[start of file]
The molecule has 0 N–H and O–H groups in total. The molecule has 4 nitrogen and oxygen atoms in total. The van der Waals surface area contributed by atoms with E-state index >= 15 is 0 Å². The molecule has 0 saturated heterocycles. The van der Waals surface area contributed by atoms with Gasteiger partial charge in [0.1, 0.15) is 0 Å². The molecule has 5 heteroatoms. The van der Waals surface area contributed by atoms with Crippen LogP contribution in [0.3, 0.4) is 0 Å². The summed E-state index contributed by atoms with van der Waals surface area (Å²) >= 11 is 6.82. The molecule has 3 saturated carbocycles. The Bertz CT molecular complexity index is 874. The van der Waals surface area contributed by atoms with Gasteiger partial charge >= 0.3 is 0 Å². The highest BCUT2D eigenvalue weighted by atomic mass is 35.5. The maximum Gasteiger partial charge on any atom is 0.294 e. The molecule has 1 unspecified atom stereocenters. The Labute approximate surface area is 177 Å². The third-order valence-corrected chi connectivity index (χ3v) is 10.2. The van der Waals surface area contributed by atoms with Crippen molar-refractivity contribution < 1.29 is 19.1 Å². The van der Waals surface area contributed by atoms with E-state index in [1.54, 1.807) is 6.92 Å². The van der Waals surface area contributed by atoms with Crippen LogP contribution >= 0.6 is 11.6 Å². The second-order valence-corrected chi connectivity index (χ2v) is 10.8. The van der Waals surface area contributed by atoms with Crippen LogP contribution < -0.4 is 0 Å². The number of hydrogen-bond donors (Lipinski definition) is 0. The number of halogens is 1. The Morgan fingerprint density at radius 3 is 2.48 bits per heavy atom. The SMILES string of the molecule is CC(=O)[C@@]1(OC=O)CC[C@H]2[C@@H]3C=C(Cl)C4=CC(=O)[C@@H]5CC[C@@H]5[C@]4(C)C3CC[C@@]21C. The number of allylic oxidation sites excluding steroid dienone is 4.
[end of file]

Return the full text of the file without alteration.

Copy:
The molecule has 0 N–H and O–H groups in total. The molecule has 4 nitrogen and oxygen atoms in total. The van der Waals surface area contributed by atoms with E-state index >= 15 is 0 Å². The molecule has 0 saturated heterocycles. The van der Waals surface area contributed by atoms with Gasteiger partial charge in [0.1, 0.15) is 0 Å². The molecule has 5 heteroatoms. The van der Waals surface area contributed by atoms with Crippen LogP contribution in [0.3, 0.4) is 0 Å². The summed E-state index contributed by atoms with van der Waals surface area (Å²) >= 11 is 6.82. The molecule has 3 saturated carbocycles. The Bertz CT molecular complexity index is 874. The van der Waals surface area contributed by atoms with Gasteiger partial charge >= 0.3 is 0 Å². The highest BCUT2D eigenvalue weighted by atomic mass is 35.5. The maximum Gasteiger partial charge on any atom is 0.294 e. The molecule has 1 unspecified atom stereocenters. The Labute approximate surface area is 177 Å². The third-order valence-corrected chi connectivity index (χ3v) is 10.2. The van der Waals surface area contributed by atoms with Crippen molar-refractivity contribution < 1.29 is 19.1 Å². The van der Waals surface area contributed by atoms with E-state index in [1.54, 1.807) is 6.92 Å². The van der Waals surface area contributed by atoms with Crippen LogP contribution >= 0.6 is 11.6 Å². The second-order valence-corrected chi connectivity index (χ2v) is 10.8. The van der Waals surface area contributed by atoms with Crippen LogP contribution < -0.4 is 0 Å². The number of hydrogen-bond donors (Lipinski definition) is 0. The number of halogens is 1. The Morgan fingerprint density at radius 3 is 2.48 bits per heavy atom. The SMILES string of the molecule is CC(=O)[C@@]1(OC=O)CC[C@H]2[C@@H]3C=C(Cl)C4=CC(=O)[C@@H]5CC[C@@H]5[C@]4(C)C3CC[C@@]21C. The number of allylic oxidation sites excluding steroid dienone is 4.